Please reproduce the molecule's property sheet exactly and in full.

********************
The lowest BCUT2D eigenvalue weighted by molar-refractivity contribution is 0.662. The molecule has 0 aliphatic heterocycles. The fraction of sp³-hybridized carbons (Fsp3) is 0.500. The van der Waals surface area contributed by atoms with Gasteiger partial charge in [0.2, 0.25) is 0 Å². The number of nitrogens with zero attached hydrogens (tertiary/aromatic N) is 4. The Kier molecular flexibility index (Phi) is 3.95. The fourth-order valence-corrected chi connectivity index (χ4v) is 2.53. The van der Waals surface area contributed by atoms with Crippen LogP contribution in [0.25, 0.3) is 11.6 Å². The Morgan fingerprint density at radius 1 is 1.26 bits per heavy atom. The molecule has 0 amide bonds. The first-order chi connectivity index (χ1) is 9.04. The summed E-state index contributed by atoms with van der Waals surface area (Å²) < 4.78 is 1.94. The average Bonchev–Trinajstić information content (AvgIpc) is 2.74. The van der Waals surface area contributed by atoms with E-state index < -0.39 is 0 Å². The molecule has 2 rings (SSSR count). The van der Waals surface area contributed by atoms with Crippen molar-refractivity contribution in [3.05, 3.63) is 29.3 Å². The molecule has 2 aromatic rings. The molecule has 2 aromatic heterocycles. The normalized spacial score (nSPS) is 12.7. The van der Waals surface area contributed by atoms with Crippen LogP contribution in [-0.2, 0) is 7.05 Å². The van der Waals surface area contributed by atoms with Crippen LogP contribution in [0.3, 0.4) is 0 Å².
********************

The lowest BCUT2D eigenvalue weighted by molar-refractivity contribution is 0.662. The molecule has 0 aliphatic heterocycles. The fraction of sp³-hybridized carbons (Fsp3) is 0.500. The van der Waals surface area contributed by atoms with Gasteiger partial charge in [0.2, 0.25) is 0 Å². The number of nitrogens with zero attached hydrogens (tertiary/aromatic N) is 4. The Kier molecular flexibility index (Phi) is 3.95. The fourth-order valence-corrected chi connectivity index (χ4v) is 2.53. The van der Waals surface area contributed by atoms with Crippen LogP contribution in [0.25, 0.3) is 11.6 Å². The Morgan fingerprint density at radius 1 is 1.26 bits per heavy atom. The molecule has 0 amide bonds. The first-order chi connectivity index (χ1) is 9.04. The summed E-state index contributed by atoms with van der Waals surface area (Å²) < 4.78 is 1.94. The average Bonchev–Trinajstić information content (AvgIpc) is 2.74. The van der Waals surface area contributed by atoms with E-state index < -0.39 is 0 Å². The molecule has 2 rings (SSSR count). The van der Waals surface area contributed by atoms with Crippen molar-refractivity contribution in [3.05, 3.63) is 29.3 Å². The molecule has 2 aromatic rings. The molecule has 2 aromatic heterocycles. The normalized spacial score (nSPS) is 12.7. The van der Waals surface area contributed by atoms with Crippen LogP contribution in [-0.2, 0) is 7.05 Å². The van der Waals surface area contributed by atoms with Crippen LogP contribution in [0.3, 0.4) is 0 Å².